We took advantage of the difference of nutrient requirements of DV7748 and S17-1(?pir) on minimal A medium to construct a transposon insertion mutant library. The transposon insertion mutants were selected on minimal A medium containing nicotinamide and kanamycin, and were then further tested on LB containing the PhoA substrate 5-bromo-4-chloro-3-indolyl phosphate (X-P). A set of 103 miniTn5phoA2 insertion mutants were analyzed and the insertions of 96 mutants were localized. In total, 91 discrete insertions were identified. The phenotype of these mutants was tested in vitro and in vivo. We found that the survival ratio of Caenorhabditis elegans feeding on mutant 26 with a disrupted wciP gene is statistically significantly higher than that of C. elegans feeding on the wild type strain. Further, screening for mutants defective in colonization in the bladder and kidneys of C3H/HeN mice, demonstrated tatA and pstC, nhaA as well as degP, yohJ and plasmid-encoded genes p060 and p135 potentially are virulence determinants of UTI89. Comparison of the data obtained in C. elegans and mice showed that several mutations affecting virulence in the mouse do not increase the lifespan of infected C. elegans and would not be identified if the screening is only performed in nematodes.
Using linear fragments amplified from the chromosome, the degP and yohJ transposon insertion mutations were transferred to wild type UTI89. Such construction of isogenic strains in a clean genetic background is required to prove the linkage between a mutant phenotype and an inactivated gene. The results demonstrated that the mucous colony morphology of the yohJ transposon insertion mutant resulted from some unlinked mutation but not from inactivation of yohJ. Comparison of the infection in the bladder and kidneys by degP mutants and the wild type strains in the murine UTI model, confirmed that degP plays an important role both in the cystitis isolate UTI89 and the pyelonephritis isolate CFT073. However, the contribution of degP to the colonization in the pyelonephritis isolate CFT073 is earlier than in the cystitis isolate UTI89.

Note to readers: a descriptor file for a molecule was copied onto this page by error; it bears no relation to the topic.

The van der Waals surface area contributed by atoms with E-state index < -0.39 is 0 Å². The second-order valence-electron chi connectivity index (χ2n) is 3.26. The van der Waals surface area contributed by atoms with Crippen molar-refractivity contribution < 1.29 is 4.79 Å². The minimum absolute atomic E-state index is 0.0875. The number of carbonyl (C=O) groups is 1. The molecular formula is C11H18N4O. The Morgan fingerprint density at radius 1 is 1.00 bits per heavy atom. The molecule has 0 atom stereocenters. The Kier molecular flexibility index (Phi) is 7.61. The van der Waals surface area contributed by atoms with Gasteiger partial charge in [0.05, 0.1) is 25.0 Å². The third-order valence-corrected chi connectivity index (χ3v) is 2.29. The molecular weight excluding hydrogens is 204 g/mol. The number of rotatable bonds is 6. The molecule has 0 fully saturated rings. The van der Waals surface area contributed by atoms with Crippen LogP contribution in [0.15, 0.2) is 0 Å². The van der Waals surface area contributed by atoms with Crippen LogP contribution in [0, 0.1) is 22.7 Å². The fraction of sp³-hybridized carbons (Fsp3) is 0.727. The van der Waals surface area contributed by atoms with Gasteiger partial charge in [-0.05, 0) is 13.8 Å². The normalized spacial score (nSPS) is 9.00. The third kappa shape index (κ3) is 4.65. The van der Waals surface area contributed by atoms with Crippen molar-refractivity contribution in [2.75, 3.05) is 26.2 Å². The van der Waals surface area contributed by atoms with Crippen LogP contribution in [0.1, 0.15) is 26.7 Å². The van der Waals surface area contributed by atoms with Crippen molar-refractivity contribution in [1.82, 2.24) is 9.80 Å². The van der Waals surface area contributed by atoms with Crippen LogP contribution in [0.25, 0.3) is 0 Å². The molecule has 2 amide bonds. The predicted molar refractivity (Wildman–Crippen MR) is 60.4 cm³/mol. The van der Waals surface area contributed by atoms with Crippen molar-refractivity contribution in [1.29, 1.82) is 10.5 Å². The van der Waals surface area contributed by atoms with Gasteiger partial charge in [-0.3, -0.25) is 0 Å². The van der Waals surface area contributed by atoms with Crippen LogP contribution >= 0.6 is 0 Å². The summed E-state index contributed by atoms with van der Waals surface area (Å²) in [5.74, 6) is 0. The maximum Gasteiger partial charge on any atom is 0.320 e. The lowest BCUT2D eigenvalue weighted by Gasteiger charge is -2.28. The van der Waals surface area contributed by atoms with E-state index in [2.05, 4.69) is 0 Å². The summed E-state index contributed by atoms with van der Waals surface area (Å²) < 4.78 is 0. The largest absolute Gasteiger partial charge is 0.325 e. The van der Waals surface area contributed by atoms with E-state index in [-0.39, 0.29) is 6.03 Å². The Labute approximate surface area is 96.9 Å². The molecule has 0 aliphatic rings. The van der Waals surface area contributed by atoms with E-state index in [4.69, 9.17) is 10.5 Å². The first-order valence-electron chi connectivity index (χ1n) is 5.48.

Several mutations disrupted genes in the indigenous plasmid pUTI89. The plasmid-encoded protein ParB was shown to contribute to the virulence of UTI89. It is one of the proteins encoded by the parAB plasmid partitioning system. We isolated plasmid-free cells when only one of the genes, parB or parA, was replaced by a resistance marker. However, we could not isolate plasmid-free cells from the parAB mutant missing both genes. In addition, the plasmid pCP20, encoding the yeast FLP recombinase, cannot be harbored stably in the parB mutant, which implies some interaction between gene products in the UTI89 parB mutant and the plasmid pCP20.
In conclusion, the present study discovered the molecular mechanism of NAD dependence of O18 UPEC strains, developed a generalized method to transfer mutations between E. coli strains and disclosed a new neutral insertion site in the chromosome for complementation assays. Plasmid-free UTI89 derivatives were isolated by specific targeting of a plasmid partitioning gene, parB or parA. The plasmid partitioning gene parB was first confirmed as a virulence determinant of UPEC in the mouse model.
Datum Prijs26 feb 2013
BegeleiderJean-Pierre Hernalsteens (Promotor), Luc Leyns (Jury), Henri De Greve (Jury), Pierre Cornelis (Jury), Frank Pasmans (Jury) & Herman Goossens (Jury)